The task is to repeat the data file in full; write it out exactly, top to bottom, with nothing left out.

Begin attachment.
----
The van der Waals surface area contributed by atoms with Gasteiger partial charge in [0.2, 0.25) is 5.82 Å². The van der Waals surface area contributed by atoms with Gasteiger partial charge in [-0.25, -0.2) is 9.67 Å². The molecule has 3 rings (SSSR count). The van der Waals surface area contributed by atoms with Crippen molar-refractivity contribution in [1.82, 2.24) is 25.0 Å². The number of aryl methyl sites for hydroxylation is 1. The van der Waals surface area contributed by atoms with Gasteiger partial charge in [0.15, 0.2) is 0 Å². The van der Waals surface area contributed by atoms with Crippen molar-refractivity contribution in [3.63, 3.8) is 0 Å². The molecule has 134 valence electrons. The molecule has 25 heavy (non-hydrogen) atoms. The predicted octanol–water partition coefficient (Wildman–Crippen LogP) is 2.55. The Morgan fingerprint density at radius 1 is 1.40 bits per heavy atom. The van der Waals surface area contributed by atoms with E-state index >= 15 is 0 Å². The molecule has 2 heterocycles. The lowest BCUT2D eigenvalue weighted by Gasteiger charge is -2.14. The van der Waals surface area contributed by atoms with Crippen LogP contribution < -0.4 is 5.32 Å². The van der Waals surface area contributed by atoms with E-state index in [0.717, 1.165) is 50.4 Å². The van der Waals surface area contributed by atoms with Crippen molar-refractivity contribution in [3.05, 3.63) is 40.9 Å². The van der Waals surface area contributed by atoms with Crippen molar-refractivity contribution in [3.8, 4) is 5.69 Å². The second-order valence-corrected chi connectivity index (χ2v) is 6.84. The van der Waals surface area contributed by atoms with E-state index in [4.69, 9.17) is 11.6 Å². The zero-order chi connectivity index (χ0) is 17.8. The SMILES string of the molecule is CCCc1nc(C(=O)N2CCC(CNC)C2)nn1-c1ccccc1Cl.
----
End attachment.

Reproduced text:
The van der Waals surface area contributed by atoms with Gasteiger partial charge in [0.2, 0.25) is 5.82 Å². The van der Waals surface area contributed by atoms with Gasteiger partial charge in [-0.25, -0.2) is 9.67 Å². The molecule has 3 rings (SSSR count). The van der Waals surface area contributed by atoms with Crippen molar-refractivity contribution in [1.82, 2.24) is 25.0 Å². The number of aryl methyl sites for hydroxylation is 1. The van der Waals surface area contributed by atoms with Gasteiger partial charge in [0.15, 0.2) is 0 Å². The van der Waals surface area contributed by atoms with Crippen molar-refractivity contribution in [3.63, 3.8) is 0 Å². The molecule has 134 valence electrons. The molecule has 25 heavy (non-hydrogen) atoms. The predicted octanol–water partition coefficient (Wildman–Crippen LogP) is 2.55. The Morgan fingerprint density at radius 1 is 1.40 bits per heavy atom. The van der Waals surface area contributed by atoms with E-state index >= 15 is 0 Å². The molecule has 2 heterocycles. The lowest BCUT2D eigenvalue weighted by Gasteiger charge is -2.14. The van der Waals surface area contributed by atoms with Crippen LogP contribution < -0.4 is 5.32 Å². The van der Waals surface area contributed by atoms with E-state index in [0.717, 1.165) is 50.4 Å². The van der Waals surface area contributed by atoms with Crippen molar-refractivity contribution in [3.05, 3.63) is 40.9 Å². The van der Waals surface area contributed by atoms with Crippen molar-refractivity contribution in [3.8, 4) is 5.69 Å². The second-order valence-corrected chi connectivity index (χ2v) is 6.84. The van der Waals surface area contributed by atoms with E-state index in [4.69, 9.17) is 11.6 Å². The zero-order chi connectivity index (χ0) is 17.8. The SMILES string of the molecule is CCCc1nc(C(=O)N2CCC(CNC)C2)nn1-c1ccccc1Cl.